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Poesy, stiles Ben. Jonson the greatest man of the last age; meaning as a dramatic writer; but the moderns are by no means disposed to award him applause so pre-eminent. It is unfortunate for the fame of Jonson, that he is almost inevitably viewed in connection with Shakespeare, in comparison with whom, a giant may sink into a pigmy. But the obser vation and judgment discovered in the above remarks, prove him to have possessed a mind of no ordinary stamp:
SIR ROBERT COTTON, antiquarian and historian, son of Thomas Cotton, Esq. was descended of an ancient family, and born at Denton in Huntingdonshire, in 1570. He was of Trinity College, Cambridge, where he proceeded B. A. in 1585.
His inclination was directed early to antiquities; and removing to London, he was soon admitted into the society of antiquaries, which improved his opportunities for prosecuting his favorite studies. On the accession of James 1. he was created a knight, and during the whole of that reign, his authority was deservedly very high relative to points of history and antiquity. Sir Robert distinguished himself, too, by promoting the project of creating a new order of knights, stiled baronets, which was one of the expedients resorted to by king
James, to supply the deficiencies of the royal revenue, which had been prodigally squandered. For his exertions Cotton was rewarded with a baronetsy: and he was the twentyninth baronet that was created. He died at Westminster, in 1631.
The works of sir Robert Cotton are nume
1. "A Brief Abstract of the Question of Precedency between England and Spain." This tract was occasioned by Elizabeth expressing a desire to know the ideas of the antiquarian society relative to that point; and is still extant in the Cotton-library.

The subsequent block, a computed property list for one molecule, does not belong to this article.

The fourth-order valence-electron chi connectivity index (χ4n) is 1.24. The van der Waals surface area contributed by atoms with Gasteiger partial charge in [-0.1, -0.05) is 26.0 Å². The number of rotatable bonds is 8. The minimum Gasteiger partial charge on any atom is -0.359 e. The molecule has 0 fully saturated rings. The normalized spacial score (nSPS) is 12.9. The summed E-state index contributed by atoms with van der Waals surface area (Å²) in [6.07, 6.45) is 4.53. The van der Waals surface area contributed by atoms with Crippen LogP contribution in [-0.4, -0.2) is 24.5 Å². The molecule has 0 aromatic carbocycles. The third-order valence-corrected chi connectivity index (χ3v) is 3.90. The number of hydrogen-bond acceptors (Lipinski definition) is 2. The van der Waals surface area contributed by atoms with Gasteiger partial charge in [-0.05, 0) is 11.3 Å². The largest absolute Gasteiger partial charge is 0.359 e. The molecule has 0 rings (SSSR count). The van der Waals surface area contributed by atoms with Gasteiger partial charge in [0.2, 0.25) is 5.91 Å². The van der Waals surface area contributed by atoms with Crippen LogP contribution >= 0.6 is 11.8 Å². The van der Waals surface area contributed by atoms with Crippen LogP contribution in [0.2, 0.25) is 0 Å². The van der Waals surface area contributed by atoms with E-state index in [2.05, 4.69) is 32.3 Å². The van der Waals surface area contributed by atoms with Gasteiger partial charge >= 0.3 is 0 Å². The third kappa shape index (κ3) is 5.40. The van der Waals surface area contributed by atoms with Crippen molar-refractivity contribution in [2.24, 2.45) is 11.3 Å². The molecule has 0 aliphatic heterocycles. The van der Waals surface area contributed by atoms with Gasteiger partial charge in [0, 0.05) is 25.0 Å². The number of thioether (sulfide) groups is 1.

2. Being appointed in the year 1608, one of the commissioners to enquire into the state of the navy, which had been neglected since the death of Elizabeth, he drew up on this occasion, "A Memorial of their Proceedings," to be presented to the king. This piece is also reposited in the Cottonian library.
3. "A Discourse of the Lawfulness of Combats to be performed in the presence of the King or the Constable and Marshal of England," written in 1609, and printed in 1651, and in 1672.
4. The same year he wrote, "An Answer to
such Motives as were offered by certain Military Men to Prince Henry, to incite him to affect Arms more than Peace;" composed by order of that prince, and remaining still in MS. in his library.
5. "A Vindication of the Behaviour and Actions of Mary, Queen of Scots, from the Misrepresentations of Buchanan and Thuanus." This was written at the request of king James, and is supposed to be interwoven either in Camden's Annals of Queen Elizabeth, or printed at the end of Camden's Epistles.
6. In the reign of James the numbers and activity of the catholics being so formidable as to give just cause of alarm to the nation, his majesty, in 1616, commissioned Cotton to examine whether it was authorized by the laws of the land, either to imprison or put them to death? In the investigation of this subject, sir Robert displayed great legal and constitutional knowledge, and produced twentyfour arguments against proceeding to extremity with the papists. These arguments were published in 1672, among Cottoni Posthuma.
7. Probably about the same time he composed a tract relative to the same subject, still in MS. in the royal library, entitled, "ConsiFf
derations for the repressing of the Increase of Priests, Jesuits, and Recusants, without drawing blood."
8. "A Remonstrance of the Treaties of Amity," &c. This piece was written at the time when the match between prince Charles and the Infanta of Spain was in agitation, and at the instance of the House of Commons. He was desired to prove by an examination of the treaties between England and the house of Austria, the insincerity and unfaithfulness of the latter; and that in all her transactions, her sole object had been universal monarchy. This tract is printed among Cottoni Posthuma.
9. "An Answer to certain Arguments raised from supposed Antiquity, and urged by some Members of the Lower House of Parliament, to prove that Ecclesiastical Laws ought to be enacted by temporal Men." This was a vindication of our ecclesiastical constitution against the innovations of the Puritans.
10. " A Relation to prove that the Kings of England have been pleased to consult with their Peers in the great Council and Commons of Parliament, of Marriage, Peace, and War." It was written in 1621, and printed in 1651 and 1672, among. Cottoni Posthuma; also, in 1679